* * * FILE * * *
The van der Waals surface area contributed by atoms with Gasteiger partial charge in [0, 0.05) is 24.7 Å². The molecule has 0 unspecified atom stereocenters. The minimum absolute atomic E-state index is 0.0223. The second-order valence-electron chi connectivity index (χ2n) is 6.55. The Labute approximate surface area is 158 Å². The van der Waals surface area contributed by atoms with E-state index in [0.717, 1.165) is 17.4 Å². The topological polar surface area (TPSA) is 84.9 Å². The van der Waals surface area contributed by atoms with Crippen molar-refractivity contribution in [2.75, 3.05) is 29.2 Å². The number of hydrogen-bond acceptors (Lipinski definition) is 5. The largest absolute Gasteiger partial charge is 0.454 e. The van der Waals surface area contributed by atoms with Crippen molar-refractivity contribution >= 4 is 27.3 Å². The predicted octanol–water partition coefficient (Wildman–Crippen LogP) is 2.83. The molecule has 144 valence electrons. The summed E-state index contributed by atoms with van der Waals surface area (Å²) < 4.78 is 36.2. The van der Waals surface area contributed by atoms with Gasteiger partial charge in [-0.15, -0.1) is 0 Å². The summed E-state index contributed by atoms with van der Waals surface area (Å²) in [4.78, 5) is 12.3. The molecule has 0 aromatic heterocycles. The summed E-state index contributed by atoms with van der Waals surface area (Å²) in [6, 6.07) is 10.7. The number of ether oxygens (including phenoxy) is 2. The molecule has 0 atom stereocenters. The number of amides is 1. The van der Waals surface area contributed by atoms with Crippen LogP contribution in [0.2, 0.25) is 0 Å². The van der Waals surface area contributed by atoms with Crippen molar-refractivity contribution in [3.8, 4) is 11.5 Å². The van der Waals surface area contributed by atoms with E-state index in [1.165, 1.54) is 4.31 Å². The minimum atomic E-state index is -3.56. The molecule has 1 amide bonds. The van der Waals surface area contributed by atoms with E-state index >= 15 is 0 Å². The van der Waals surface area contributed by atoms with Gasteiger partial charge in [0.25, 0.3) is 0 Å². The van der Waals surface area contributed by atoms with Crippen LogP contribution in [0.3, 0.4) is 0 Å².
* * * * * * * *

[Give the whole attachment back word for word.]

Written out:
The van der Waals surface area contributed by atoms with Gasteiger partial charge in [0, 0.05) is 24.7 Å². The molecule has 0 unspecified atom stereocenters. The minimum absolute atomic E-state index is 0.0223. The second-order valence-electron chi connectivity index (χ2n) is 6.55. The Labute approximate surface area is 158 Å². The van der Waals surface area contributed by atoms with E-state index in [0.717, 1.165) is 17.4 Å². The topological polar surface area (TPSA) is 84.9 Å². The van der Waals surface area contributed by atoms with Crippen molar-refractivity contribution in [2.75, 3.05) is 29.2 Å². The number of hydrogen-bond acceptors (Lipinski definition) is 5. The largest absolute Gasteiger partial charge is 0.454 e. The van der Waals surface area contributed by atoms with Crippen molar-refractivity contribution >= 4 is 27.3 Å². The predicted octanol–water partition coefficient (Wildman–Crippen LogP) is 2.83. The molecule has 144 valence electrons. The summed E-state index contributed by atoms with van der Waals surface area (Å²) < 4.78 is 36.2. The van der Waals surface area contributed by atoms with Gasteiger partial charge in [-0.15, -0.1) is 0 Å². The summed E-state index contributed by atoms with van der Waals surface area (Å²) in [4.78, 5) is 12.3. The molecule has 0 aromatic heterocycles. The summed E-state index contributed by atoms with van der Waals surface area (Å²) in [6, 6.07) is 10.7. The number of ether oxygens (including phenoxy) is 2. The molecule has 0 atom stereocenters. The number of amides is 1. The van der Waals surface area contributed by atoms with Crippen LogP contribution in [0.2, 0.25) is 0 Å². The van der Waals surface area contributed by atoms with Crippen molar-refractivity contribution in [3.8, 4) is 11.5 Å². The van der Waals surface area contributed by atoms with E-state index in [1.165, 1.54) is 4.31 Å². The minimum atomic E-state index is -3.56. The molecule has 1 amide bonds. The van der Waals surface area contributed by atoms with E-state index >= 15 is 0 Å². The van der Waals surface area contributed by atoms with Gasteiger partial charge in [0.25, 0.3) is 0 Å². The van der Waals surface area contributed by atoms with Crippen LogP contribution in [0.3, 0.4) is 0 Å².